This is what I mean by variety: just when your body is getting pretty smug about how fit it is getting, you pull the rug out from under it and give it something uniquely challenging. Instead of running the same hill at your best pace, for example, you turn on the heat with very short hill repetitions. Instead of focusing completely on the repetitive movements associated with running, you embark on an intense six-week program of whole-body proprioceptive work to improve your overall coordination and efficiency. Or, instead of relying on ‘tempo’ workouts to lift your lactate threshold, you substitute much shorter – but more intense – intervals to give your lactate-processing abilities a boost. Overall, you prod your body into continuing the improvement process instead of resting on its laurels.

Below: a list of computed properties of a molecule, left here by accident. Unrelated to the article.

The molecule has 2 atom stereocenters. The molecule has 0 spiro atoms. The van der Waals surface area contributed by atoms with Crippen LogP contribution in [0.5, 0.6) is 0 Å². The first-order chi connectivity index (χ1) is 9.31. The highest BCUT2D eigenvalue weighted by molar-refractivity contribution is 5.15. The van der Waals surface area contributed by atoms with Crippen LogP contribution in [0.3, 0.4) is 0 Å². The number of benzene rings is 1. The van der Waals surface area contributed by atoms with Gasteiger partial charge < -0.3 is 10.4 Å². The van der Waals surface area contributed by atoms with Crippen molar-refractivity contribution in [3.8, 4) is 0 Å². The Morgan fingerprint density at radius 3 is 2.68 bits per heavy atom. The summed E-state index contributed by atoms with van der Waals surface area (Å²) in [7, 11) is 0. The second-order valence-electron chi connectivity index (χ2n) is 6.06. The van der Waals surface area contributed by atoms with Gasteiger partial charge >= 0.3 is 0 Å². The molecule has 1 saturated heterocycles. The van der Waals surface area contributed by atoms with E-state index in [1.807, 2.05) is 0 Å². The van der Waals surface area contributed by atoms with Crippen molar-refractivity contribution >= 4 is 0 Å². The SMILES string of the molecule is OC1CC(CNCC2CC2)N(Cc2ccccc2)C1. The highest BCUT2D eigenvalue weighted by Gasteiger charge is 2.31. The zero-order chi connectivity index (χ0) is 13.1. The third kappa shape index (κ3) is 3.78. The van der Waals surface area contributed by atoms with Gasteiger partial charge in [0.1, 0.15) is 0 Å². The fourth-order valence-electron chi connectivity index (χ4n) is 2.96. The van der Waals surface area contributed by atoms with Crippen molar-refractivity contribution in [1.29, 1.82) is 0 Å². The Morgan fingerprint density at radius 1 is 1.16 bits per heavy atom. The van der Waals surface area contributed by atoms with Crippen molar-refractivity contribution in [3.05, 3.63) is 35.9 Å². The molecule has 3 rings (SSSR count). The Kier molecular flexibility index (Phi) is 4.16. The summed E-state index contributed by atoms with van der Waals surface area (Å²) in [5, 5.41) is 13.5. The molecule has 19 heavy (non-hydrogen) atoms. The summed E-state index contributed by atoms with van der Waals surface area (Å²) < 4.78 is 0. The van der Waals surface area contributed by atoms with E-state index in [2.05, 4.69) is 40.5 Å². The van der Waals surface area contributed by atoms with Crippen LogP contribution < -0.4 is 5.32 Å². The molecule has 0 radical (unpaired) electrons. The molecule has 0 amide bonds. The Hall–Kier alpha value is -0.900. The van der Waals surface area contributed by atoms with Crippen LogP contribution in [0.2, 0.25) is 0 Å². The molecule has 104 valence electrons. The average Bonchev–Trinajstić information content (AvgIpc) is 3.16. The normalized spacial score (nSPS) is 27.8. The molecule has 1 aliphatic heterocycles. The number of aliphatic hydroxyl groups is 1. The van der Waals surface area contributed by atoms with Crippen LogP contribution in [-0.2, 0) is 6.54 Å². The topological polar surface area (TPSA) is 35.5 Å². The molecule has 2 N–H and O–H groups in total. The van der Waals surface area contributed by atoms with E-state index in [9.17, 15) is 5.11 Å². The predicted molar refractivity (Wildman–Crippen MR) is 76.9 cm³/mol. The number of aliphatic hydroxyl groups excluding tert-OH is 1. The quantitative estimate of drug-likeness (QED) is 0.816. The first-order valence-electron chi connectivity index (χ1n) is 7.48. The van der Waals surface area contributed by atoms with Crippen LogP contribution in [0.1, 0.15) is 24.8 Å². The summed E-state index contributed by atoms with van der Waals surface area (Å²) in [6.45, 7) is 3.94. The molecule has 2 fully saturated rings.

Note, however, that using variety in your training does not always mean making your workouts tougher; in fact, sometimes you should make them easier. Instead of your usual 60-minute run, you might go out for just 30 minutes; and instead of training for eight hours per week, you might cut back to four. Again, you are prodding your body into continuing its improvement, but this time you are doing so by letting it recover from the hard work you have done. In effect, the training stimulus is drastically reduced, but the stimulus to synthesize new things within your neuromuscular and cardiovascular systems is accentuated. A period of 5-7 days of very light training often does a great job of augmenting fitness; and you can add these periods of lightness to your training every 3-5 weeks, or whenever sluggishness and fatigue hang around for more than a day or so.